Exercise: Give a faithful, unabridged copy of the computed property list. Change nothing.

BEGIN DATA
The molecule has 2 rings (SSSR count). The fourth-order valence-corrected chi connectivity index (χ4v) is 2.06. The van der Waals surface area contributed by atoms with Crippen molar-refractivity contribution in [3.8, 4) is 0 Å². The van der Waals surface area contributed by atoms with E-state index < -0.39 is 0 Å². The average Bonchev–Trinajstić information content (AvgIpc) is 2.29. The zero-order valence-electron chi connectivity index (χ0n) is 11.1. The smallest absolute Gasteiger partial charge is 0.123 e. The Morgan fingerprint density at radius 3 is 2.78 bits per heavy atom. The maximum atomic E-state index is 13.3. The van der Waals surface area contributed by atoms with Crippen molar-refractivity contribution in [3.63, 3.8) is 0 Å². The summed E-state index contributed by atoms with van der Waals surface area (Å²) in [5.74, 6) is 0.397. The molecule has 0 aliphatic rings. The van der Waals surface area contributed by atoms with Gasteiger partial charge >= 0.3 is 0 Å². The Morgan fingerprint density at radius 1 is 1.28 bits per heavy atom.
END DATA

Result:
The molecule has 2 rings (SSSR count). The fourth-order valence-corrected chi connectivity index (χ4v) is 2.06. The van der Waals surface area contributed by atoms with Crippen molar-refractivity contribution in [3.8, 4) is 0 Å². The van der Waals surface area contributed by atoms with E-state index < -0.39 is 0 Å². The average Bonchev–Trinajstić information content (AvgIpc) is 2.29. The zero-order valence-electron chi connectivity index (χ0n) is 11.1. The smallest absolute Gasteiger partial charge is 0.123 e. The Morgan fingerprint density at radius 3 is 2.78 bits per heavy atom. The maximum atomic E-state index is 13.3. The van der Waals surface area contributed by atoms with Crippen molar-refractivity contribution in [3.63, 3.8) is 0 Å². The summed E-state index contributed by atoms with van der Waals surface area (Å²) in [5.74, 6) is 0.397. The molecule has 0 aliphatic rings. The van der Waals surface area contributed by atoms with Gasteiger partial charge >= 0.3 is 0 Å². The Morgan fingerprint density at radius 1 is 1.28 bits per heavy atom.